- Organ meats
- Dairy products
Some obscure species of mushrooms can provide large amounts of vitamin D, but these mushrooms are rarely consumed and often difficult to obtain. This explains why vitamin D levels are often low in vegetarians and even lower in vegans. (36, 37, 38, 39)
The idea that plant foods contain vitamin A is a common misconception. Plants contain beta-carotene, the precursor to active vitamin A (retinol). While beta-carotene is converted into vitamin A in humans, the conversion is inefficient. (40, 41) For example, a single serving of liver per week would meet the RDA of 3,000 IU. To get the same amount from plant foods, you’d have to eat two cups of carrots, one cup of sweet potatoes, or two cups of kale every day.
Moreover, traditional cultures consumed up to 10 times the current RDA for vitamin A. It would be nearly impossible to get this amount of vitamin A from plant foods without juicing or taking supplements. And if supplements aren’t consumed with a fatty meal, the actual absorption will be low. (42)
Vegans and Vegetarians, You Could Be Missing These Key Nutrients
If you don’t eat meat or other animal products, you could also be missing out on:
Vegetarian and vegan diets, along with the Standard American Diet, pose risks of choline deficiency. (43) Choline is required for:
- Healthy cell membrane function
- Cognitive development in children
It’s so important that the FDA recently set a daily recommended intake of 550 mg for men and 425 mg for women, which should increase to 450 mg during pregnancy and 550 mg during breastfeeding. Recent research suggests that only 8.5 percent of women meet the daily choline requirement. (44) With egg yolks and organ meats as the most potent sources of choline, it’s not surprising that even omnivores are not getting enough. This is another reason I encourage giving organ meat dishes another try.
Creatine plasma and muscle levels are usually lower in vegetarians than in omnivores, as meat provides the richest source of creatine. (45) Creatine may play an important role in cognitive function. A randomized controlled trial found that six weeks of oral creatine supplementation significantly improved vegetarians’ performance on tests of fluid intelligence and working memory. The difference in scores between groups was enormous. (46)
Another study found that creatine supplementation in vegetarians improved memory, while having no effect on fluid intelligence or working memory in meat-eaters. (47) These results suggest that vegetarians’ baseline scores may have been impaired due to low creatine intake.
Taurine has a central role as a neurotransmitter, promotes the development of the central nervous system, and upholds the structure of cell membranes. Although the body can synthesize small amounts of taurine, vegetarians and vegans often still have low plasma and urinary taurine levels because taurine is found primarily in animal products. (48, 49) Low plasma taurine in newborns is associated with lower scores on mental development and arithmetic tests at age seven, suggesting that dietary taurine aids in neural development. (50)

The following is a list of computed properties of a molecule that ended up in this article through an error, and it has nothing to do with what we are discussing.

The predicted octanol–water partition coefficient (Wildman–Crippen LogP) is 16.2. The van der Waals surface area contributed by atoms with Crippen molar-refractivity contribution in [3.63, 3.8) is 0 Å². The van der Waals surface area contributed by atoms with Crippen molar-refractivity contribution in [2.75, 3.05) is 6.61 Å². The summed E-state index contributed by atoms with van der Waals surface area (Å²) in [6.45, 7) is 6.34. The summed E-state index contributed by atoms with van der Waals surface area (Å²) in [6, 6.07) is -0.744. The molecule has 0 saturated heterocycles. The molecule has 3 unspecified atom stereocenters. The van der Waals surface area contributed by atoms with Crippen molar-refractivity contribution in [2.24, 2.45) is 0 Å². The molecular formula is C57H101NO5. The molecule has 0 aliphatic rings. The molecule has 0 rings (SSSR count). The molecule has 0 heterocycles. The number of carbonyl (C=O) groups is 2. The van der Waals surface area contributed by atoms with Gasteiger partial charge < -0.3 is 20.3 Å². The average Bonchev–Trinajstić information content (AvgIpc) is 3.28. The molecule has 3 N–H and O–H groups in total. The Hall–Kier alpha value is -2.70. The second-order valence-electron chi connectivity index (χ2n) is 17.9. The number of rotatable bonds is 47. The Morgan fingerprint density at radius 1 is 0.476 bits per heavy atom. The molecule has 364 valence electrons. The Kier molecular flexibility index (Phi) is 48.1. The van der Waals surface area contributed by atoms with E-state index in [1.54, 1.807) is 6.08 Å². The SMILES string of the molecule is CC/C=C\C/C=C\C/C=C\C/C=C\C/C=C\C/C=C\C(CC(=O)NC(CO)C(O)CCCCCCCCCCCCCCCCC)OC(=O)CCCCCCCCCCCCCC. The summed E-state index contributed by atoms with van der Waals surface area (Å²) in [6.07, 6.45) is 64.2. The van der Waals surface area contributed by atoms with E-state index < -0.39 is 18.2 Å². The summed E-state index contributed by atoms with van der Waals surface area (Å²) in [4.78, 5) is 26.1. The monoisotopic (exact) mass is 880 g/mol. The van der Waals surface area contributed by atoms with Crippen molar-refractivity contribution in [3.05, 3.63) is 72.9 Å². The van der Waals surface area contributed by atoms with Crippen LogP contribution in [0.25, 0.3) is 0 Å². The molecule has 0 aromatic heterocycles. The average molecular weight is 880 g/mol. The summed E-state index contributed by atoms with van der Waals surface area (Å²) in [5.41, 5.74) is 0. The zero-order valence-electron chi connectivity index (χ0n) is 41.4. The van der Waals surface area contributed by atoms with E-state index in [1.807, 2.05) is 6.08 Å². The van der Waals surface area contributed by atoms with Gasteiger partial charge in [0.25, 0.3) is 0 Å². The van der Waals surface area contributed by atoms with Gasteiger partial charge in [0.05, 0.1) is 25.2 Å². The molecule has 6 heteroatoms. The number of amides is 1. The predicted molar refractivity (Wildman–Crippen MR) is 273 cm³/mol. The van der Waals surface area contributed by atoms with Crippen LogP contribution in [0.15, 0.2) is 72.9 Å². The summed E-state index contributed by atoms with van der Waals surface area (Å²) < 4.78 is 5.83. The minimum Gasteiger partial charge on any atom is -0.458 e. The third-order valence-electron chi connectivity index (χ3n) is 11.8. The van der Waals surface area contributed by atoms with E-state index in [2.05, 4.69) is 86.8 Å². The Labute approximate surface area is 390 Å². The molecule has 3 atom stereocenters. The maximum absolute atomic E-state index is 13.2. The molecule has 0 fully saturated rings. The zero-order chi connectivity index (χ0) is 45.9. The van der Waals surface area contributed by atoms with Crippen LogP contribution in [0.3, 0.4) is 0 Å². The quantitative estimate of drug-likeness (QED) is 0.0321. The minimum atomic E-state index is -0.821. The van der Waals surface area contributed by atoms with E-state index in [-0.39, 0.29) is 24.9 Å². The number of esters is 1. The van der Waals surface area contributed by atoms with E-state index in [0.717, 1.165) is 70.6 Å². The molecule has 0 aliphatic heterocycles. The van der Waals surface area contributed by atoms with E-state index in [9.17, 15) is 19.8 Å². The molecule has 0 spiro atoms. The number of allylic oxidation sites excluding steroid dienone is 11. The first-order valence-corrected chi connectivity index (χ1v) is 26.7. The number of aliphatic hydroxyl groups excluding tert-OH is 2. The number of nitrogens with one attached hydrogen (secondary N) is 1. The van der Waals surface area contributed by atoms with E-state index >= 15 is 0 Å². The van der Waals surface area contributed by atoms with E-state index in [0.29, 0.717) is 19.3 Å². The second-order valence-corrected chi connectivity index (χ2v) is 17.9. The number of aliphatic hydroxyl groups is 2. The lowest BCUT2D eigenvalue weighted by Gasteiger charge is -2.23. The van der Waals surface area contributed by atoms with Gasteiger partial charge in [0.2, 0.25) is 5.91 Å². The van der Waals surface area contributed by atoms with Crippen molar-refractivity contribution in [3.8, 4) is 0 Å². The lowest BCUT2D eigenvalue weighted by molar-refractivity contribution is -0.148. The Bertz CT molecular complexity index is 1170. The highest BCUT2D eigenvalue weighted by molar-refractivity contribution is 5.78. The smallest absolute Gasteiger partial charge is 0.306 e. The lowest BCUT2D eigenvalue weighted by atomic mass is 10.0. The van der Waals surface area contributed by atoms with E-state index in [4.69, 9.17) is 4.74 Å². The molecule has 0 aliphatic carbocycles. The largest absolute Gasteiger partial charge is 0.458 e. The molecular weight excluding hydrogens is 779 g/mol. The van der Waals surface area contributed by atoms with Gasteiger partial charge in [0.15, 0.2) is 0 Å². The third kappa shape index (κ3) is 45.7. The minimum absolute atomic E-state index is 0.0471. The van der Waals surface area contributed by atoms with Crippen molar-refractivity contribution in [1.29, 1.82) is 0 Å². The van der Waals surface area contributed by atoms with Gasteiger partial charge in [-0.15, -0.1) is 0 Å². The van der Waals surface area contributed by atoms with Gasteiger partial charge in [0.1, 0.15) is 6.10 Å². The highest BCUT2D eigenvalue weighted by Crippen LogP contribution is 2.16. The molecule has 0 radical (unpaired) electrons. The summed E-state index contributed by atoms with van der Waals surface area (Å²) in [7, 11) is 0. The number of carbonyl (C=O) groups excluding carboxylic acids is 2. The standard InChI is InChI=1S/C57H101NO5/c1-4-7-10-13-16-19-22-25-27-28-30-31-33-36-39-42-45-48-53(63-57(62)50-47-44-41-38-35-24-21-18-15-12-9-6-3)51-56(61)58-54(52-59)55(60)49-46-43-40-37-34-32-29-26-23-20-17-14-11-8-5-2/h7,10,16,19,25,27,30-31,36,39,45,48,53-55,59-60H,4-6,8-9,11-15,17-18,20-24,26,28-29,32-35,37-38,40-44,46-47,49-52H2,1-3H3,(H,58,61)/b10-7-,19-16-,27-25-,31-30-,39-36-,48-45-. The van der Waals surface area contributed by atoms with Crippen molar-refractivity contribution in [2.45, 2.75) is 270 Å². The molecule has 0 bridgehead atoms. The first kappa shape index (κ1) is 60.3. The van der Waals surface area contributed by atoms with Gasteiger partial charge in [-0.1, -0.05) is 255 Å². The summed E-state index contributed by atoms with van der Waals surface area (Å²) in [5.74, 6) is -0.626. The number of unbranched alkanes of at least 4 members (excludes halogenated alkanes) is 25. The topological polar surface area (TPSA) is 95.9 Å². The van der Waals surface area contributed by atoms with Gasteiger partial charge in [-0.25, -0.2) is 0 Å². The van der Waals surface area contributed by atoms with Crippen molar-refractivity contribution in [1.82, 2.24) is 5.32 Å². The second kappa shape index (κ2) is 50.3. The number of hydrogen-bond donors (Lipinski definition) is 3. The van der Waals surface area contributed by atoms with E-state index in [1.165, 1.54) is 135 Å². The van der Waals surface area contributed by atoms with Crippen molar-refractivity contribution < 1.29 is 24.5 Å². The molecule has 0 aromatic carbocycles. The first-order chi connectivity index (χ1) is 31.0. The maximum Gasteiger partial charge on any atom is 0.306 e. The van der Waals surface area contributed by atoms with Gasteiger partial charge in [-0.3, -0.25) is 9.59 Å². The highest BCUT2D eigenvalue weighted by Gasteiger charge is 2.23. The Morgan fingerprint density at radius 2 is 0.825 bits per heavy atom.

Methionine is another amino acid that is restricted on a plant-based diet. Low methionine intake has been linked to longevity in scientific research. However, methionine is still an essential amino acid, and too little methionine may impair detoxification and reduce fertility. (51, 52) After being activated using ATP, methionine becomes the universal methyl donor.
On the flip side, too much methionine can also pose problems. After methyl donation, methionine becomes homocysteine and must be recycled back to methionine by B12, folate, or betaine (derived from choline). Because meat is high in methionine, diets heavy in muscle meats but low in connective tissues can result in increased homocysteine levels, a risk factor for CVD.
That said, studies have shown that vegetarians and vegans have significantly higher homocysteine levels on average than omnivores. (53) In one study, the average homocysteine level among vegetarians was 13.9 nmol/L and among vegans, 16.4 nmol/L, compared to 11.3 nmol/L for omnivores. (54) This puts most vegetarians and vegans in a range that carries significant risk of CVD. In fact, according to one study, the prevalence of hyperhomocysteinemia among vegetarians may actually be higher than that among non-vegetarians already diagnosed with heart disease. (55)
Vegetarians and vegans don’t consume as much glycine as meat-eaters, as the richest sources are the “odd bits” of animal foods, like: (56)
Glycine is one of the building blocks of collagen, found in our connective tissues. In addition to its structural role, glycine can also act as a neurotransmitter, plays a role in blood sugar regulation, and stimulates the production of glutathione, the body’s master antioxidant. (57, 58, 59, 60)
Some Paleo dieters can be susceptible to low glycine intake, too, if they are eating tons of muscle meat and ignoring the “nose-to-tail” philosophy. Glycine helps balance out methionine levels, in part by acting as a buffer for excess methyl groups. Low choline and glycine intake, common in vegetarians and vegans, can further contribute to high homocysteine levels and increased risk of CVD. Eating bone broth regularly can help balance glycine/methionine levels.